I'm building an application which will open a potentially large number of photos, generate a thumbnail to present to the user, then allow things like exif data viewing/clearing and minor post processing. I want to allow the user to scroll through the images without pausing to load each one as it becomes visible, but I also don't want to keep dozens or hundreds of full size bitmap images in memory.

I had built a prototype of this task using System.Drawing using Image objects and their GenerateThumbnailImage method, but decided to move to WPF and use System.Windows.Media.ImageSource derived objects and the TransformedBitmap with a ScaledTransform to generate the thumbnail.

What I found, though, is that when I create a TransformedBitmap, it has a reference back to the source image, which is available and still present in memory. How do I release this source object?

Some relevant C# code:

using System.Windows.Media;
using System.Windows.Media.Imaging;
using System.IO;
using System;
private void LoadImage(){
    //Called by my class internally to handle generating the thumbnail
    //Intent is to keep only metadata and a thumbnail bitmap in memory
    Stream handle = File.OpenRead(FileName);
    BitmapDecoder source = BitmapDecoder.Create(handle,BitmapCreateOptions.None,BitmapCacheOption.OnLoad);
    //Determine a scaling ratio to force the larger of height or width to fit inside my desired thumbnail size (int)MaxDim.
    ScaleRatio = Math.Min(MaxDim/Math.Max(source.Frames[0].PixelHeight,source.Frames[0].PixelWidth),1); //a public member of the class, Double
    _ImageSource = new TransformedBitmap(source.Frames[0],new ScaleTransform(ScaleRatio,ScaleRatio)); //private member of the class, ImageSource
    _Exif = source.Frames[0].Metadata; //private member of the class, ImageMetadata

The problem here is that while I hoped that the (BitmapDecoder)source would be released, I can still access the object via _ImageSource.Source.

I have considered using CopyPixels or encoding the TransformedBitmap back into a byte[] stream to create a new, hopefully unattached bitmap, but both of those methods seem like unnecessary reprocessing if I can just abandon or dispose of the source or if there is some simple and fast way to create a shallow clone that I haven't discovered. My attempt at a shallow clone using BitmapFrame.Create(TransformedBitmap) doesn't free the memory either, but also doesn't leave me with an obvious reference.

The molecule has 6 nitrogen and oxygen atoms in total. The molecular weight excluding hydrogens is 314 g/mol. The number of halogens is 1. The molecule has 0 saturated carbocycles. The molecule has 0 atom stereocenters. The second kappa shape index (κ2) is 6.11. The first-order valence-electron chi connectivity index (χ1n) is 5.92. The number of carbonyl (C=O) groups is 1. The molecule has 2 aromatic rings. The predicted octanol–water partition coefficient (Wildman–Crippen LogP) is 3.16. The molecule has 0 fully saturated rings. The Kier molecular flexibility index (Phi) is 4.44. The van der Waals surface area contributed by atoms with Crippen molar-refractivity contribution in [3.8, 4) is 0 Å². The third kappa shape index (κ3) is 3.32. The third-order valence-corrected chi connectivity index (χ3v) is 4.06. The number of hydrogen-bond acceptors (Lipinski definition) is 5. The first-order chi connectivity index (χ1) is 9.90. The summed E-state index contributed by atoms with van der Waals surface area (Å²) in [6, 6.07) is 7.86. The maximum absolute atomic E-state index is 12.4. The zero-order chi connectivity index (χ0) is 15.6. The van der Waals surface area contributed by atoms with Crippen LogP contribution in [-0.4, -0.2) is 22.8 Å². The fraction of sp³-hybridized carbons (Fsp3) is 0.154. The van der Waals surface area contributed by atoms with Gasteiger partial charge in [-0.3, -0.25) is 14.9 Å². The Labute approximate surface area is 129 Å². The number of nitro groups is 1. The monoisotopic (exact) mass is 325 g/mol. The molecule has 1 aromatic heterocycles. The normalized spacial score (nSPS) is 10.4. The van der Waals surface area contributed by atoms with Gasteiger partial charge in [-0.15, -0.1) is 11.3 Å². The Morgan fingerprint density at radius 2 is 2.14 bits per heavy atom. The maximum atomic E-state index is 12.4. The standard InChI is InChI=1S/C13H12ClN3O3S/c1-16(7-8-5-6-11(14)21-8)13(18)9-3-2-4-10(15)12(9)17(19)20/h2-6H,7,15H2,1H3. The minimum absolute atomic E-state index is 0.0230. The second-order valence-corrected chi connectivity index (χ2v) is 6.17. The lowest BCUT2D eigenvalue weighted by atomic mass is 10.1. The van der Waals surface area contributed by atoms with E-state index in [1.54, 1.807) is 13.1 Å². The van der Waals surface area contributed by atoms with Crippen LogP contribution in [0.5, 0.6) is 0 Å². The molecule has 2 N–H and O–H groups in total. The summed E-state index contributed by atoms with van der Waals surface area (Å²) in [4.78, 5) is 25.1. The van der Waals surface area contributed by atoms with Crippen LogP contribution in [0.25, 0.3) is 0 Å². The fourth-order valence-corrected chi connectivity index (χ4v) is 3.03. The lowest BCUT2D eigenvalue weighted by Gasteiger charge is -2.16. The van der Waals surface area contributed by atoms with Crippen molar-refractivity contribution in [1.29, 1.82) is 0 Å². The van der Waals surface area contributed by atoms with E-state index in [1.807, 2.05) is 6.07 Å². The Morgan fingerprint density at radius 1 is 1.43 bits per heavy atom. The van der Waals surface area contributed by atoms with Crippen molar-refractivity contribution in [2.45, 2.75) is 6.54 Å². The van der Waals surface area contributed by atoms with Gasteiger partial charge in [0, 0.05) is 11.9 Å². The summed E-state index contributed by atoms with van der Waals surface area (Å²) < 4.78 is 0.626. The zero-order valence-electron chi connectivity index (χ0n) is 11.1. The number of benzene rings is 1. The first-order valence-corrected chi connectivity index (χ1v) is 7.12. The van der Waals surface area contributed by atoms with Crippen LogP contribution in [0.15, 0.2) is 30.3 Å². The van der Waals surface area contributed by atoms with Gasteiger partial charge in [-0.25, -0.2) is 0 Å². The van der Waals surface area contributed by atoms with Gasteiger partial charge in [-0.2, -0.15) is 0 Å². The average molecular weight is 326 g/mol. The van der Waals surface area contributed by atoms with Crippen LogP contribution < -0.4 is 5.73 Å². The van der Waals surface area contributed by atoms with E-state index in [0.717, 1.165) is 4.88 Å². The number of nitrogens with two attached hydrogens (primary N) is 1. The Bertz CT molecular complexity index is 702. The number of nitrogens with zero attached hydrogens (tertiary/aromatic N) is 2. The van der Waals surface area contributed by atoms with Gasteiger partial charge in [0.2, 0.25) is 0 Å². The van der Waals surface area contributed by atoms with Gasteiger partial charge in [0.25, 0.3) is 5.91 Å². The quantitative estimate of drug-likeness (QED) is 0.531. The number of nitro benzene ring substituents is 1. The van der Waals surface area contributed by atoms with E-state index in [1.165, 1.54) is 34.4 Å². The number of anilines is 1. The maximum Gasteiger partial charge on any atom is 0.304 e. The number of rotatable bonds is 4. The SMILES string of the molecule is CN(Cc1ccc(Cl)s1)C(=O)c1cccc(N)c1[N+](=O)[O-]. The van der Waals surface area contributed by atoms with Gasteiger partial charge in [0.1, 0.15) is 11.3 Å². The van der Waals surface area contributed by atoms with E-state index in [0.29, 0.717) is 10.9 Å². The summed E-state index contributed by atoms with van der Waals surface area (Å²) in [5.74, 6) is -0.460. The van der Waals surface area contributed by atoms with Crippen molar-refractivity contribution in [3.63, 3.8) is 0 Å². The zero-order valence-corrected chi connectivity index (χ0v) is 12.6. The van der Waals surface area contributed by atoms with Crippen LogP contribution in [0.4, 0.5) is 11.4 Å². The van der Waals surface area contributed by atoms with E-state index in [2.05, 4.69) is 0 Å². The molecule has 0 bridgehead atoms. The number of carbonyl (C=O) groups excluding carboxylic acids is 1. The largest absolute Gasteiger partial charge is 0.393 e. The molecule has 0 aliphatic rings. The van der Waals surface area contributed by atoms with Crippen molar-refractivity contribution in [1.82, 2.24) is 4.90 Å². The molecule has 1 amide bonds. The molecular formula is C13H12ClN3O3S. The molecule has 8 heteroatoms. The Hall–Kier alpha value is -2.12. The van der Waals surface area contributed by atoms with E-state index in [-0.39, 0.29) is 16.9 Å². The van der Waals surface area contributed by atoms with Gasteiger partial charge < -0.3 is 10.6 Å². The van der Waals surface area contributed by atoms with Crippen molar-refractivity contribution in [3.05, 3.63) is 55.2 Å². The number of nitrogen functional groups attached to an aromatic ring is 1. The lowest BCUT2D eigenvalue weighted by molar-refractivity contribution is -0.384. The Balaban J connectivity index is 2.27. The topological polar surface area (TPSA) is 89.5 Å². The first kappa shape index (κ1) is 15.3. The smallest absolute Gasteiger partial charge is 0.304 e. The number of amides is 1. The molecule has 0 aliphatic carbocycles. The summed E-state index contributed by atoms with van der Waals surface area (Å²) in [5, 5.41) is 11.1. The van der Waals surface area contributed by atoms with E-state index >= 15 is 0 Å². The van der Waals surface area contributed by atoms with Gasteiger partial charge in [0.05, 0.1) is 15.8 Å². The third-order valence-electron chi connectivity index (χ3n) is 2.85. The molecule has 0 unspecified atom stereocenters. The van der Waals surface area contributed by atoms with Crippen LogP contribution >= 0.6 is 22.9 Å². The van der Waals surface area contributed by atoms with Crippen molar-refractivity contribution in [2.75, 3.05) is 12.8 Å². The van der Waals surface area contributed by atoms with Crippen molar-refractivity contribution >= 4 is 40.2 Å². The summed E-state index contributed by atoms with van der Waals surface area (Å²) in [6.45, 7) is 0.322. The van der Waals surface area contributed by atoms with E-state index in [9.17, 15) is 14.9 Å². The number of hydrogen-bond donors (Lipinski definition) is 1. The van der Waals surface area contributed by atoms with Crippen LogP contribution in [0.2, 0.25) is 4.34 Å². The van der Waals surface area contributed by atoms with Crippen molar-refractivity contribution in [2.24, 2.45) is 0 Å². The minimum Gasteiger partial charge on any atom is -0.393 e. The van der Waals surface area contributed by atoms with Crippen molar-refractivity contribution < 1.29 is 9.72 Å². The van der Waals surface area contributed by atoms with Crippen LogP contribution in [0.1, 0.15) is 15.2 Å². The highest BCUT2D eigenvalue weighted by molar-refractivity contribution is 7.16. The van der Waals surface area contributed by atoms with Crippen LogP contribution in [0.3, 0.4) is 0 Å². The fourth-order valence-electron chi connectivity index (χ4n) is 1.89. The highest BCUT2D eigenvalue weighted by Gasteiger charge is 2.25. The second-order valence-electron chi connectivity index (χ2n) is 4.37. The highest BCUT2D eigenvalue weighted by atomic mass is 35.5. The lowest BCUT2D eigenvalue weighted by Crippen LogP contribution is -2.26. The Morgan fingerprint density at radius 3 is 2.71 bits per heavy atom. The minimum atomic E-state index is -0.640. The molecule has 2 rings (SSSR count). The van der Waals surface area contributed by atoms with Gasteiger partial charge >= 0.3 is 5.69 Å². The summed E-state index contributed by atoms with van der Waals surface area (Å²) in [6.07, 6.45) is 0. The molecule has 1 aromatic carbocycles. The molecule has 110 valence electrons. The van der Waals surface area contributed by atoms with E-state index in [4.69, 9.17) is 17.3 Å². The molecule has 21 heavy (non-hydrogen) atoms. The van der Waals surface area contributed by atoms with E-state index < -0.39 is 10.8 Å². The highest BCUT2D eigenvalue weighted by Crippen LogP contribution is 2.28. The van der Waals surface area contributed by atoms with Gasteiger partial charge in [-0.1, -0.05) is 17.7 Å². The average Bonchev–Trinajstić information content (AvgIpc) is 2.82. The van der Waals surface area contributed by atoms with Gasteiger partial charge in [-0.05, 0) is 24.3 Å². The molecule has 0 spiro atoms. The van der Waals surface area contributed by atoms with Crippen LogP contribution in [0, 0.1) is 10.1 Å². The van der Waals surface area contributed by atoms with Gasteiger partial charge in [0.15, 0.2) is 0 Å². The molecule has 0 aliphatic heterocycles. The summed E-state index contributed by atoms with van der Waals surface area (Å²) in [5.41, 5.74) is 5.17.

Some testing watching memory consumption shows each image loaded costs about 30MB. An approximately 200x200@32bpp image should be about 160kB, not counting overhead.

The question again as a TL;DR: how do I release the reference to the source bitmap after a TransformedBitmap uses it?

  • You may use BitmapImage instead of BitmapFrame and set the DecodePixelWidth or DecodePixelHeight property. The PNG and JPEG decoders (only) will than natively decode the bitmap to the desired size. However, you should only set one of those properties to preserve aspect ratio, but can't know in advance which one fits your MaxDim. Another drawback is that BitmapImage does not support image metadata, so you would have to reload the bitmap to a BitmapFrame when you need to access its metadata.
    – Clemens
    Oct 22, 2015 at 15:14
  • Decoding the bitmap takes about .3 sec on my machine. I really don't want to do this twice per image to generate a BitmapFrame to access metadata and a BitmapImage to get my thumbnail. Since posting this question, I've implemented a shallow copy using the CopyPixels method of the TransformedBitmap, and this has shrunk the footprint of each image to about 160kB as expected. It's also faster than I expected, adding only about .03 sec per image load in a simple benchmark. I still think it's silly I have to literally copy my image pixel by pixel to break the reference. Oct 22, 2015 at 18:27


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